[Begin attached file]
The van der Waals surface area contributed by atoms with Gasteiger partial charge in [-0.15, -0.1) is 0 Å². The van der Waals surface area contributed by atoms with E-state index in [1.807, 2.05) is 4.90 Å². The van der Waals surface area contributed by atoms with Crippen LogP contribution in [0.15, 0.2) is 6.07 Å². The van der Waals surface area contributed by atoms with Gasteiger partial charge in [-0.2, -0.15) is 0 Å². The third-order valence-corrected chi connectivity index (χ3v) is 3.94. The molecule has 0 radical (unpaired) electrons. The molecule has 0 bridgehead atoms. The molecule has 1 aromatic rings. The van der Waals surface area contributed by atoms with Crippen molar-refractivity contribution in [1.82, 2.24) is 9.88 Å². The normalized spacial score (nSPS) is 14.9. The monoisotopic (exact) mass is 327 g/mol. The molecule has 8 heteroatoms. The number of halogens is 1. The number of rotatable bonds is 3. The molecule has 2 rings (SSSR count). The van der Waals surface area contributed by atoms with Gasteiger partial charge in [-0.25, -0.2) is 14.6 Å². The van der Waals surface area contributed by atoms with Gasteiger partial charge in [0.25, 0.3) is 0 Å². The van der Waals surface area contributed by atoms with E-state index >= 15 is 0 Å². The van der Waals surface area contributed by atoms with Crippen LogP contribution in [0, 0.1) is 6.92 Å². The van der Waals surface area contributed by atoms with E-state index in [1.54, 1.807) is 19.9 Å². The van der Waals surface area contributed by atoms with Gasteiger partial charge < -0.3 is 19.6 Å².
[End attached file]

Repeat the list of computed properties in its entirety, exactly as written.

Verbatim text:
The van der Waals surface area contributed by atoms with Gasteiger partial charge in [-0.15, -0.1) is 0 Å². The van der Waals surface area contributed by atoms with E-state index in [1.807, 2.05) is 4.90 Å². The van der Waals surface area contributed by atoms with Crippen LogP contribution in [0.15, 0.2) is 6.07 Å². The van der Waals surface area contributed by atoms with Gasteiger partial charge in [-0.2, -0.15) is 0 Å². The third-order valence-corrected chi connectivity index (χ3v) is 3.94. The molecule has 0 radical (unpaired) electrons. The molecule has 0 bridgehead atoms. The molecule has 1 aromatic rings. The van der Waals surface area contributed by atoms with Crippen molar-refractivity contribution in [1.82, 2.24) is 9.88 Å². The normalized spacial score (nSPS) is 14.9. The monoisotopic (exact) mass is 327 g/mol. The molecule has 8 heteroatoms. The number of halogens is 1. The number of rotatable bonds is 3. The molecule has 2 rings (SSSR count). The van der Waals surface area contributed by atoms with Gasteiger partial charge in [-0.25, -0.2) is 14.6 Å². The van der Waals surface area contributed by atoms with Gasteiger partial charge in [0.25, 0.3) is 0 Å². The van der Waals surface area contributed by atoms with E-state index >= 15 is 0 Å². The van der Waals surface area contributed by atoms with Crippen LogP contribution in [0, 0.1) is 6.92 Å². The van der Waals surface area contributed by atoms with E-state index in [1.54, 1.807) is 19.9 Å². The van der Waals surface area contributed by atoms with Gasteiger partial charge < -0.3 is 19.6 Å².